Arterial Clamping Increases Central Renal Cryoablation Efficacy: An Animal Study

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Abstract

Introduction:

The minimally invasive treatment of small renal masses with cryoablation has become increasingly widespread during the past 15 years. Studies with long-term follow-up are beginning to emerge, showing good oncological control, however, tumors with a central and endophytic location seem to possess an increased risk of treatment failure. Such tumors are likely to be subjected to a high volume of blood giving thermal protection to the cancerous cells. Arterial clamping during freezing might reduce this effect but at the same time subject the kidney to ischemia. The aim of this study was to evaluate the effect of renal artery clamping during cryoablation in a porcine survival model.

Methods:

Ten Danish Landrace pigs (approximately 40 kg) underwent bilateral laparoscopic cryoablation with clamping of the right renal artery during freezing. The cryoablation consisted of a standard double-freeze cycle of 10-minute freeze followed by 8 minutes of thaw. Arterial clamping subjected the right kidney to 2 cycles of ischemia (10 minutes) with perfusion in between. After surgery, the animals were housed for 14 days prior to computed tomography perfusions scans, radioisotope renography, and bilateral nephrectomy.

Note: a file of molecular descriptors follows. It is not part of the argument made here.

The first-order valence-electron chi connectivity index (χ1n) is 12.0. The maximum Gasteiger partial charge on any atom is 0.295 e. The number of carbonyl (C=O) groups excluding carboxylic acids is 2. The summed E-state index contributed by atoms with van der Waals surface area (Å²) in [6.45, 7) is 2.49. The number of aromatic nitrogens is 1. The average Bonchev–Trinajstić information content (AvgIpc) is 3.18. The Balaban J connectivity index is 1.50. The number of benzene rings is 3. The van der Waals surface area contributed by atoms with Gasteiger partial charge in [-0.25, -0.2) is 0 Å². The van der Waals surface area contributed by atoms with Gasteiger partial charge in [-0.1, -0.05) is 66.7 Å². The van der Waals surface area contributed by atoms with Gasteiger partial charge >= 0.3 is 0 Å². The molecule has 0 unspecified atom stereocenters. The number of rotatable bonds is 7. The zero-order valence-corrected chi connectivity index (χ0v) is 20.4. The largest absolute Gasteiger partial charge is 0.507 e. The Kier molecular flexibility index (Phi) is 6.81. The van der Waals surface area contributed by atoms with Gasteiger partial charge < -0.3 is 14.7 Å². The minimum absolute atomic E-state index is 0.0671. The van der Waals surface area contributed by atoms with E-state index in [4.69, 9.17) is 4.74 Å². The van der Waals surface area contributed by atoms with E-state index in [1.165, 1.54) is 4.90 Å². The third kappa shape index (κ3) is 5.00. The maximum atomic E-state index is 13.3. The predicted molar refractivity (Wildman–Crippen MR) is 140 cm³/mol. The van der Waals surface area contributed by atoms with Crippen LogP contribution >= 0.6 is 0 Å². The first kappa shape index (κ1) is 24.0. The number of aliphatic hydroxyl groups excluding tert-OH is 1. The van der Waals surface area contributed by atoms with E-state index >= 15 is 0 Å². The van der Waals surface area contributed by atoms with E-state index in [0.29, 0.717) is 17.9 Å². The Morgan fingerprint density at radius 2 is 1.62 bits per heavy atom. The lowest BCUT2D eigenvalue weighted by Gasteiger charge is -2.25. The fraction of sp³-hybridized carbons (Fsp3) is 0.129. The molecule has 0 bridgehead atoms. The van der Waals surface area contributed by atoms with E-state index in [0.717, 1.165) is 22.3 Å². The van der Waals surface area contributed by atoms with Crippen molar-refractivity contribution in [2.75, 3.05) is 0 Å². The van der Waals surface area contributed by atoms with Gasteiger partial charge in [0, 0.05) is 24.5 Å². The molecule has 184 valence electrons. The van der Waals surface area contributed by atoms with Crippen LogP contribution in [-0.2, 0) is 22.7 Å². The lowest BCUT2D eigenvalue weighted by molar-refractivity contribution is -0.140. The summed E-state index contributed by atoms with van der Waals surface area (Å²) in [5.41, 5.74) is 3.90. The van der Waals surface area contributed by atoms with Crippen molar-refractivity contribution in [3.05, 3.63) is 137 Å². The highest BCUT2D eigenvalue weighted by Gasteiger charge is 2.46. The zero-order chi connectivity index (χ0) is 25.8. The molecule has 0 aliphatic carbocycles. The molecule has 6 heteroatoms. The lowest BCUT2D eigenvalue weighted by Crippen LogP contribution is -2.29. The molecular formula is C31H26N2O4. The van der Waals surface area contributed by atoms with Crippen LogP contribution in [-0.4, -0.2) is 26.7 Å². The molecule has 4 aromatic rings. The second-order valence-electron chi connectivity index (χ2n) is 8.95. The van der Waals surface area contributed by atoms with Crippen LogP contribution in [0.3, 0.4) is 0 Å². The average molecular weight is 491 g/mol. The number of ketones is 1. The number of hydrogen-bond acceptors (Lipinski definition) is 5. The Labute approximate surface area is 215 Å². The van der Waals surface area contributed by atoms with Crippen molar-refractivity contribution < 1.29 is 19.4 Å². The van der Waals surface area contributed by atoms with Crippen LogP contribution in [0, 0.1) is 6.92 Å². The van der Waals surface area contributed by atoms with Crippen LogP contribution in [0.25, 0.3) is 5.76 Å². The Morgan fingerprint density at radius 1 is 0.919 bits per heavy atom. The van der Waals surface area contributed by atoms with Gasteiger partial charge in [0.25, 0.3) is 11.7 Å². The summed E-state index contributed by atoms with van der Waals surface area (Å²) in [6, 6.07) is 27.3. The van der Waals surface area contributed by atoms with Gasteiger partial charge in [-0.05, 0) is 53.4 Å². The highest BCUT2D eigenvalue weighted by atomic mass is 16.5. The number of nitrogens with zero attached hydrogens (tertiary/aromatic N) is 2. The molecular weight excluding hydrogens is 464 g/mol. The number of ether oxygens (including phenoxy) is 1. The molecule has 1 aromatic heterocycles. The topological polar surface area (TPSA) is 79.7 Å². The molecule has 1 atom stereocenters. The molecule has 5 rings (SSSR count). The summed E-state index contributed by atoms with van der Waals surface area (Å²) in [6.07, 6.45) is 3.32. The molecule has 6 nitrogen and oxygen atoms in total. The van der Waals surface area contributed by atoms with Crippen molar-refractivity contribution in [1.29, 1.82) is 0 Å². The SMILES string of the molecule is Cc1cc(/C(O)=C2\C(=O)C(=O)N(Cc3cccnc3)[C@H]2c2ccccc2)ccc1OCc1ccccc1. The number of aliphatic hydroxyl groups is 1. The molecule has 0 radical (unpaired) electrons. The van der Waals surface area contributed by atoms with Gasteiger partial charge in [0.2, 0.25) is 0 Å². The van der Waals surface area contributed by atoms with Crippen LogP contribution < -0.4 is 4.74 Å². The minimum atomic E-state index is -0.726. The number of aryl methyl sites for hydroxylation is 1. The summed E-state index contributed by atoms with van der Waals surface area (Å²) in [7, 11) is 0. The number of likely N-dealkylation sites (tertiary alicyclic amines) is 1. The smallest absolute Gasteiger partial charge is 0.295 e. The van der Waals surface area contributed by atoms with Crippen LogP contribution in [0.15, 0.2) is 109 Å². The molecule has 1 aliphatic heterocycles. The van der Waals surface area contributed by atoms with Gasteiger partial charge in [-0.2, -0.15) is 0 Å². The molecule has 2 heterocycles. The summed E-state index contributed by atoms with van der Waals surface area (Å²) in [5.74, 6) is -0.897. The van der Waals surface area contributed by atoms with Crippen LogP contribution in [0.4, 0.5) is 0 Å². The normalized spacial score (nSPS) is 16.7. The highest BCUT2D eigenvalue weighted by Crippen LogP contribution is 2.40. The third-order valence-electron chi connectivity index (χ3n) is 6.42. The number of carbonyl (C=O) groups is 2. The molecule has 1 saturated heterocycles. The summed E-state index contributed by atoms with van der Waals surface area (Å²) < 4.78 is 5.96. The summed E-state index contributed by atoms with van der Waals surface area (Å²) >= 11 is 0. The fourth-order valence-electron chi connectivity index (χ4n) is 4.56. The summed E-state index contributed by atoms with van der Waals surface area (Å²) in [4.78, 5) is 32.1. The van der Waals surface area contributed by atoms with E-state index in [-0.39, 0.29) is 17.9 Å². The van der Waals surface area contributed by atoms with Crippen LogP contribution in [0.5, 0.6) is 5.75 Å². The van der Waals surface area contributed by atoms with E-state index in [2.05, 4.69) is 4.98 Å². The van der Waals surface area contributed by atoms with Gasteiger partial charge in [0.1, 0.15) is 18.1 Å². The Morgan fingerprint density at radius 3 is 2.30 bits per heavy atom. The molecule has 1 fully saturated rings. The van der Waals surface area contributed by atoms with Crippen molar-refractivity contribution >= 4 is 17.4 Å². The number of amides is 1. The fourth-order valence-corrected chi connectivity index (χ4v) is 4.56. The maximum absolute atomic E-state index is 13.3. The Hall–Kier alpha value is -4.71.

Results:

No perioperative or postoperative complications were experienced. Mean differential renal function was 44% (95% confidence interval: 42-46) in the clamped right kidney group and 56% (95% confidence interval: 54-58) in the nonclamped left kidney group, P < .05. The ±5% technical inaccuracy is not accounted for in the results. Mean maximum temperature between freeze cycles was 5.13°C (95% confidence interval: −0.1 to 10.3) in the clamped right kidney group and 22.7°C (95% confidence interval: −16.6 to 28.8) in the nonclamped left kidney group, P < .05. Mean cryolesion volume, estimated on computed tomography perfusion, was 12.4 mL (95% confidence interval: 10.35-14.4) in the clamped right kidney group and 6.85 mL (95% confidence interval: 5.57-8.14) in the nonclamped left kidney group, P < .05. Pathological examination shows a higher degree of vital cells in the intermediate zone of the cryolesions in the nonclamped left kidneys when compared with the clamped right kidneys.

Conclusion:

Arterial clamping increases cryolesion size by approximately 80%, and pathologic examinations suggest a decreased risk of vital cells in the intermediate zone. The clamped kidneys showed no sign of injury from the limited ischemic insult. This study was limited by being a nontumor model.

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